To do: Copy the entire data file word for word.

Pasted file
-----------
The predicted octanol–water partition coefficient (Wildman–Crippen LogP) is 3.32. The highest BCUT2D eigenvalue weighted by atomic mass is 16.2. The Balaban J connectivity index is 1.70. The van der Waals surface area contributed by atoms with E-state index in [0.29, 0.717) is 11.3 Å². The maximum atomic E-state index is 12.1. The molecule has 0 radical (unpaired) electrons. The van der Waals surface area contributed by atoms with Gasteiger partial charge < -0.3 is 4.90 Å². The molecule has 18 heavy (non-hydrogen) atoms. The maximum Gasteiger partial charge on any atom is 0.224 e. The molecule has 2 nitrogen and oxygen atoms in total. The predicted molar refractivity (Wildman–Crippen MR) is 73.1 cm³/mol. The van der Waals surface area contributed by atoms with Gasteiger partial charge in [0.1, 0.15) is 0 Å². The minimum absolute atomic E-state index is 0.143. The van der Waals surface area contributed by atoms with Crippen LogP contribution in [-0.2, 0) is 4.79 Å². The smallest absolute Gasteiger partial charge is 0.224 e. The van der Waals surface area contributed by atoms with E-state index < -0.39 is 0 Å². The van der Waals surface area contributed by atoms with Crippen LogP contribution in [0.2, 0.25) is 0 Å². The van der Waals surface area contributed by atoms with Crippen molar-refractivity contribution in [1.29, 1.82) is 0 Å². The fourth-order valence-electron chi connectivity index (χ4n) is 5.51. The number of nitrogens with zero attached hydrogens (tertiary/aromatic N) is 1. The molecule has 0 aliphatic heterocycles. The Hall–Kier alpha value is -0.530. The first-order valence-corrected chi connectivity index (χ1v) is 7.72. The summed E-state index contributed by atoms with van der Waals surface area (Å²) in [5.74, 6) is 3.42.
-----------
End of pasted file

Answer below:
The predicted octanol–water partition coefficient (Wildman–Crippen LogP) is 3.32. The highest BCUT2D eigenvalue weighted by atomic mass is 16.2. The Balaban J connectivity index is 1.70. The van der Waals surface area contributed by atoms with E-state index in [0.29, 0.717) is 11.3 Å². The maximum atomic E-state index is 12.1. The molecule has 0 radical (unpaired) electrons. The van der Waals surface area contributed by atoms with Gasteiger partial charge < -0.3 is 4.90 Å². The molecule has 18 heavy (non-hydrogen) atoms. The maximum Gasteiger partial charge on any atom is 0.224 e. The molecule has 2 nitrogen and oxygen atoms in total. The predicted molar refractivity (Wildman–Crippen MR) is 73.1 cm³/mol. The van der Waals surface area contributed by atoms with Gasteiger partial charge in [0.1, 0.15) is 0 Å². The minimum absolute atomic E-state index is 0.143. The van der Waals surface area contributed by atoms with Crippen LogP contribution in [-0.2, 0) is 4.79 Å². The smallest absolute Gasteiger partial charge is 0.224 e. The van der Waals surface area contributed by atoms with E-state index < -0.39 is 0 Å². The van der Waals surface area contributed by atoms with Crippen LogP contribution in [0.2, 0.25) is 0 Å². The van der Waals surface area contributed by atoms with Crippen molar-refractivity contribution in [1.29, 1.82) is 0 Å². The fourth-order valence-electron chi connectivity index (χ4n) is 5.51. The number of nitrogens with zero attached hydrogens (tertiary/aromatic N) is 1. The molecule has 0 aliphatic heterocycles. The Hall–Kier alpha value is -0.530. The first-order valence-corrected chi connectivity index (χ1v) is 7.72. The summed E-state index contributed by atoms with van der Waals surface area (Å²) in [5.74, 6) is 3.42.